Farewell to Sonia Rykiel, Queen Of Knitwear

Influential Parisian designer, Sonia Rykiel, died Thursday at the age of 86, after a long battle with Parkinson’s disease. The pioneering designer, famed for her colourful knitwear and free spirited attitude, shook up the fashion scene from launching her own fashion house in 1968, to the sad news of her passing only a few days ago.

Rykiel’s feminine style came to typify a new generation of liberated women, sitting at the top of a male dominated world during the 1970s, 80s and 90s, amongst big names like Yves Saint Laurent and Karl Lagerfield. The designers tongue-in-cheek style and notably brightly striped sweater dress, saw a departure from the stiff and restrictive designs of women’s clothing during the period.

Sonia Rykiel
Sonia Rykiel with her knitwear collection in 1988, Photograph: FACELLY/SIPA/REX/Shutterstock


“It is a sad day but Sonia Rykiel leaves behind her an extraordinary legacy,” Mr Jean-Marc Loubier, chairman and chief executive of First Heritage Brands, parent company of the Sonia Rykiel label, told Reuters.

Rykiel’s first experience in fashion design came when pregnant with her second child. Unable to find something to suit her pregnant belly, she created a tight-fit jumper, dubbed the ‘Poor Boy Sweater’. With a style completely revolutionary for its time, the sweater made the cover of Elle in December 1963, before her designs grew in popularity.

“I wanted to make a sweater for a specific woman – myself,” Rykiel wrote in her 2012 memoir N’oubliez Pas Que Je Joue (Don’t Forget That I Am Acting). “(I) couldn’t find the clothes I had in mind for a woman of 30 who has come home from work to go to the theatre and then wants to go out for dinner afterwards.”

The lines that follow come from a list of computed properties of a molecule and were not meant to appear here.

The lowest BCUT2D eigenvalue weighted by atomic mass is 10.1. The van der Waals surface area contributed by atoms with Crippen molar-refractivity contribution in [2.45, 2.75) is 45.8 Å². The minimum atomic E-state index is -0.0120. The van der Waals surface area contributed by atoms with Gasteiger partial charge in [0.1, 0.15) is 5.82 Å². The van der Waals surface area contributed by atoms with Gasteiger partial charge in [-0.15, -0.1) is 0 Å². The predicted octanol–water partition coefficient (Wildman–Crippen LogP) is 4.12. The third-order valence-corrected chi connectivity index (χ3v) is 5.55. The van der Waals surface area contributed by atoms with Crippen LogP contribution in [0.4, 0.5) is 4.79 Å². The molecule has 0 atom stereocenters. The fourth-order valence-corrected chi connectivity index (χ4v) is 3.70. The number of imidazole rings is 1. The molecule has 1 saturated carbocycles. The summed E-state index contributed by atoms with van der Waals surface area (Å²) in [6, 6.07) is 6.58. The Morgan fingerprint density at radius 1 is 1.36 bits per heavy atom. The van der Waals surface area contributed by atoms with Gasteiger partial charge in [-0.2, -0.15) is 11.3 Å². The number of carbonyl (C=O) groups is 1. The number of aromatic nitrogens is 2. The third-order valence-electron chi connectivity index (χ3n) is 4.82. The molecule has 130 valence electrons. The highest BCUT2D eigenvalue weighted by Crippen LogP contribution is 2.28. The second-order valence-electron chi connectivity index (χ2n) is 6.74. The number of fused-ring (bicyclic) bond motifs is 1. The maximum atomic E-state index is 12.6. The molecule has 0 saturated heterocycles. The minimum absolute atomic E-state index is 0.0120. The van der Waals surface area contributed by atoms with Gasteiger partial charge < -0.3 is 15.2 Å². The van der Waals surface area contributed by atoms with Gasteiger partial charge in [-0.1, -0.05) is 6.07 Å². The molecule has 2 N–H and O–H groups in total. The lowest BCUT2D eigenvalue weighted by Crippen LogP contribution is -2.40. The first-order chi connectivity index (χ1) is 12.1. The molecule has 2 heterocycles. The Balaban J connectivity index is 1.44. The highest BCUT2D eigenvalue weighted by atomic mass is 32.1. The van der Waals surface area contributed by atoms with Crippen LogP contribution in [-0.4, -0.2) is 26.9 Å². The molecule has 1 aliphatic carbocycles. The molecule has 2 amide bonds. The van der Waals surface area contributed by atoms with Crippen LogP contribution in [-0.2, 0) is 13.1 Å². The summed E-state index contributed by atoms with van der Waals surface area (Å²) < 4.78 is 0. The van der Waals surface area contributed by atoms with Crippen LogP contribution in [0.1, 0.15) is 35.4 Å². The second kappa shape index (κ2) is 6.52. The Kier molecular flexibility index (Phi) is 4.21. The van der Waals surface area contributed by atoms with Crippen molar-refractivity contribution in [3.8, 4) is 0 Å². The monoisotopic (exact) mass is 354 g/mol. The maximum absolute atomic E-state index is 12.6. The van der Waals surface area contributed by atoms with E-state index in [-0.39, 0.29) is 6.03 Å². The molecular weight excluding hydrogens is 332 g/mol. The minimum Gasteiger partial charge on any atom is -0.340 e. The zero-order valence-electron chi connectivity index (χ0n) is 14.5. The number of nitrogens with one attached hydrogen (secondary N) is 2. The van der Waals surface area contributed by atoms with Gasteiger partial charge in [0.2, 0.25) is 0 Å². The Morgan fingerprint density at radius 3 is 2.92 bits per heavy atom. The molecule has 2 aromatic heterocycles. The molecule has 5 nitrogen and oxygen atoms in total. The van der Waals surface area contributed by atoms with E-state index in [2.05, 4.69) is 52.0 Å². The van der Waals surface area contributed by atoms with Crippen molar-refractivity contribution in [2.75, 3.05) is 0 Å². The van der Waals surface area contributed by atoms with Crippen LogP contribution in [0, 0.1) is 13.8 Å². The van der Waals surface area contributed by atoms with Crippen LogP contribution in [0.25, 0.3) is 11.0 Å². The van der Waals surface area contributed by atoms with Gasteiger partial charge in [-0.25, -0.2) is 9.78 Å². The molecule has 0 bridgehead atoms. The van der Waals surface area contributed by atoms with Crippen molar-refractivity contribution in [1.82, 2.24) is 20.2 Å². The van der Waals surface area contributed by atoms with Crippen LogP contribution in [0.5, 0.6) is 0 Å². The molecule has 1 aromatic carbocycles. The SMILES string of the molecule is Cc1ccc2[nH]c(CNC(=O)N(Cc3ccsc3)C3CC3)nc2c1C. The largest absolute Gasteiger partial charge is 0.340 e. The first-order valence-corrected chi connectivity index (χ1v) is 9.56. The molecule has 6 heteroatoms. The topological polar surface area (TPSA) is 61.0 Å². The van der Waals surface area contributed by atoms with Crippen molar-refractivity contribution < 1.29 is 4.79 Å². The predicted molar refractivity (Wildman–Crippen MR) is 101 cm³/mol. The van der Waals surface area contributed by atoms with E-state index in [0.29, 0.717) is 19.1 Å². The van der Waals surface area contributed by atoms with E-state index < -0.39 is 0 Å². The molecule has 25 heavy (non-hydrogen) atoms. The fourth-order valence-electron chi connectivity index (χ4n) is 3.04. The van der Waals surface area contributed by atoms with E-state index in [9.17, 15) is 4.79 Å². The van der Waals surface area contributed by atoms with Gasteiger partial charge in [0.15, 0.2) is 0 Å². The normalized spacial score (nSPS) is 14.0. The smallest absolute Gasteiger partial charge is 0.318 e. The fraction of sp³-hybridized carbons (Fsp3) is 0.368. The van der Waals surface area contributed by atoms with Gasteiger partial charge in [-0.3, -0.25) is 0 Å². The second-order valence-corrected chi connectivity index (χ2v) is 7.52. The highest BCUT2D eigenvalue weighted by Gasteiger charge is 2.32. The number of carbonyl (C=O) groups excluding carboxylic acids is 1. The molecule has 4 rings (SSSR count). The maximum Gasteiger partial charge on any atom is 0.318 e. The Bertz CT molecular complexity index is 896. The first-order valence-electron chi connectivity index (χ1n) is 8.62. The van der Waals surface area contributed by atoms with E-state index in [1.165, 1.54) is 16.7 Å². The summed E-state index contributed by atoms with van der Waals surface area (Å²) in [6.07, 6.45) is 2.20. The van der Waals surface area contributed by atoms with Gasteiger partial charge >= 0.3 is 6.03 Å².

Sonia Rykiel
A model on the Sonia Rykiel catwalk in 2004, Photograph: Tiago Petinga/EPA


Throughout her career, the designer remained true to knitwear, using humble jerseys and cottons with fluid, innovative shapes. Although often branching out, Rykiel knew what she loved and continued to create wearable ensembles for practical wear. She blurred the divide between day and evening wear and always favoured pants over skirts. Rykiel’s designs were deemed both flattering and practical, making reversible garments and clothing that could also be worn inside-out. She was also one of the first designers to print words on her knitwear, which of the time was completely unheard of.

In her 2012 memoir, Rykiel disclosed that she had Parkinson’s disease for 15 years and had kept it secret, until she could no longer hide the symptoms. The family eventually sold control of the label to Hong Kong investors.

Loved by everyone from Brigitte Bardot to Carrie Bradshaw, her designs provide endless inspiration for the fashion industry as a whole, and we are so sad to see her go.